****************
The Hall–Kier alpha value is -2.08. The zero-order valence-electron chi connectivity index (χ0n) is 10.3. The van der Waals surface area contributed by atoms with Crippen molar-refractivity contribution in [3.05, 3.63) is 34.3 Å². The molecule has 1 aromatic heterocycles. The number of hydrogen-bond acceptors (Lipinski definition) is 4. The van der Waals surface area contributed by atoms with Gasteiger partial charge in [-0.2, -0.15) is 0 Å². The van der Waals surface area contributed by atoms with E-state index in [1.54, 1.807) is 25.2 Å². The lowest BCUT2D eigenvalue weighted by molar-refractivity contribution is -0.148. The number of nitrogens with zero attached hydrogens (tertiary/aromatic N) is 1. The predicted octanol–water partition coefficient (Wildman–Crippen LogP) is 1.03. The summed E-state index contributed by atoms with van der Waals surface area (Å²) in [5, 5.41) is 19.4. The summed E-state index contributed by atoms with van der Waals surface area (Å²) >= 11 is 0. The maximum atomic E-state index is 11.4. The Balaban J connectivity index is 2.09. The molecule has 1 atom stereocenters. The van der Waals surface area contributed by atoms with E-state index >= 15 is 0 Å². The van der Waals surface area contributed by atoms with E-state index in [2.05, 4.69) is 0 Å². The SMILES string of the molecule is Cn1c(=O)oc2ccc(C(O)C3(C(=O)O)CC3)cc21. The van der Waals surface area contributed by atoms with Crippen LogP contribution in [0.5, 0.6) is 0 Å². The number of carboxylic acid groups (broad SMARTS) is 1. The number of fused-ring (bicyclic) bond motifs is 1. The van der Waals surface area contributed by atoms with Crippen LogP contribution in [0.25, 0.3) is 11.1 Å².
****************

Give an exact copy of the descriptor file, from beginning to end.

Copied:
The Hall–Kier alpha value is -2.08. The zero-order valence-electron chi connectivity index (χ0n) is 10.3. The van der Waals surface area contributed by atoms with Crippen molar-refractivity contribution in [3.05, 3.63) is 34.3 Å². The molecule has 1 aromatic heterocycles. The number of hydrogen-bond acceptors (Lipinski definition) is 4. The van der Waals surface area contributed by atoms with Gasteiger partial charge in [-0.2, -0.15) is 0 Å². The van der Waals surface area contributed by atoms with E-state index in [1.54, 1.807) is 25.2 Å². The lowest BCUT2D eigenvalue weighted by molar-refractivity contribution is -0.148. The number of nitrogens with zero attached hydrogens (tertiary/aromatic N) is 1. The predicted octanol–water partition coefficient (Wildman–Crippen LogP) is 1.03. The summed E-state index contributed by atoms with van der Waals surface area (Å²) in [5, 5.41) is 19.4. The summed E-state index contributed by atoms with van der Waals surface area (Å²) >= 11 is 0. The maximum atomic E-state index is 11.4. The Balaban J connectivity index is 2.09. The molecule has 1 atom stereocenters. The van der Waals surface area contributed by atoms with E-state index >= 15 is 0 Å². The van der Waals surface area contributed by atoms with E-state index in [2.05, 4.69) is 0 Å². The SMILES string of the molecule is Cn1c(=O)oc2ccc(C(O)C3(C(=O)O)CC3)cc21. The van der Waals surface area contributed by atoms with Crippen LogP contribution in [0.5, 0.6) is 0 Å². The number of carboxylic acid groups (broad SMARTS) is 1. The number of fused-ring (bicyclic) bond motifs is 1. The van der Waals surface area contributed by atoms with Crippen LogP contribution in [0.25, 0.3) is 11.1 Å².